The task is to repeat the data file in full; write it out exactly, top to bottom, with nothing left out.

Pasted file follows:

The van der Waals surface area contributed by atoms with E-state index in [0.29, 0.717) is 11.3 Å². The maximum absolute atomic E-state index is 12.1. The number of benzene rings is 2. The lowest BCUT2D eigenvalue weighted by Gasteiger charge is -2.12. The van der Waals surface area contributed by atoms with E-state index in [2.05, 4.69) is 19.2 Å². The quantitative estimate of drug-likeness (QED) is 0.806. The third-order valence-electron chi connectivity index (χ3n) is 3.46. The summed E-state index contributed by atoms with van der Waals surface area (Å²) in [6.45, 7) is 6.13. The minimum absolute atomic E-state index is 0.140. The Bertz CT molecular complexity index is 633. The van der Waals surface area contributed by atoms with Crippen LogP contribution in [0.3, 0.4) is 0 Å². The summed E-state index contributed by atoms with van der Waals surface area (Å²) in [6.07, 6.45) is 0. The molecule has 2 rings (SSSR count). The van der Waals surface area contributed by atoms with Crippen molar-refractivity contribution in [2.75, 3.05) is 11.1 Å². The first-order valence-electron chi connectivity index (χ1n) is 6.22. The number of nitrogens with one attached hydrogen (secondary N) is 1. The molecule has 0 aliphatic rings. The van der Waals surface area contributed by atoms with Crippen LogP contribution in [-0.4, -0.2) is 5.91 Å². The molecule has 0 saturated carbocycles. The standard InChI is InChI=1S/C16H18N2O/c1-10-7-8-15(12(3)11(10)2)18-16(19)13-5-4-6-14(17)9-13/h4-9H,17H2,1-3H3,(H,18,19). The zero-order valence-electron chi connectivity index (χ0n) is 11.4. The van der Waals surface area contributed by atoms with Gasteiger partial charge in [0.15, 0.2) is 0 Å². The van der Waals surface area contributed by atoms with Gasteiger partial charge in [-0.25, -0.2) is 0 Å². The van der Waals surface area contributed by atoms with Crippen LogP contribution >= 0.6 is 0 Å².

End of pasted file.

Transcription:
The van der Waals surface area contributed by atoms with E-state index in [0.29, 0.717) is 11.3 Å². The maximum absolute atomic E-state index is 12.1. The number of benzene rings is 2. The lowest BCUT2D eigenvalue weighted by Gasteiger charge is -2.12. The van der Waals surface area contributed by atoms with E-state index in [2.05, 4.69) is 19.2 Å². The quantitative estimate of drug-likeness (QED) is 0.806. The third-order valence-electron chi connectivity index (χ3n) is 3.46. The summed E-state index contributed by atoms with van der Waals surface area (Å²) in [6.45, 7) is 6.13. The minimum absolute atomic E-state index is 0.140. The Bertz CT molecular complexity index is 633. The van der Waals surface area contributed by atoms with Crippen LogP contribution in [0.3, 0.4) is 0 Å². The summed E-state index contributed by atoms with van der Waals surface area (Å²) in [6.07, 6.45) is 0. The molecule has 2 rings (SSSR count). The van der Waals surface area contributed by atoms with Crippen molar-refractivity contribution in [2.75, 3.05) is 11.1 Å². The first-order valence-electron chi connectivity index (χ1n) is 6.22. The number of nitrogens with one attached hydrogen (secondary N) is 1. The molecule has 0 aliphatic rings. The van der Waals surface area contributed by atoms with Crippen LogP contribution in [-0.4, -0.2) is 5.91 Å². The molecule has 0 saturated carbocycles. The standard InChI is InChI=1S/C16H18N2O/c1-10-7-8-15(12(3)11(10)2)18-16(19)13-5-4-6-14(17)9-13/h4-9H,17H2,1-3H3,(H,18,19). The zero-order valence-electron chi connectivity index (χ0n) is 11.4. The van der Waals surface area contributed by atoms with Gasteiger partial charge in [0.15, 0.2) is 0 Å². The van der Waals surface area contributed by atoms with Gasteiger partial charge in [-0.25, -0.2) is 0 Å². The van der Waals surface area contributed by atoms with Crippen LogP contribution >= 0.6 is 0 Å².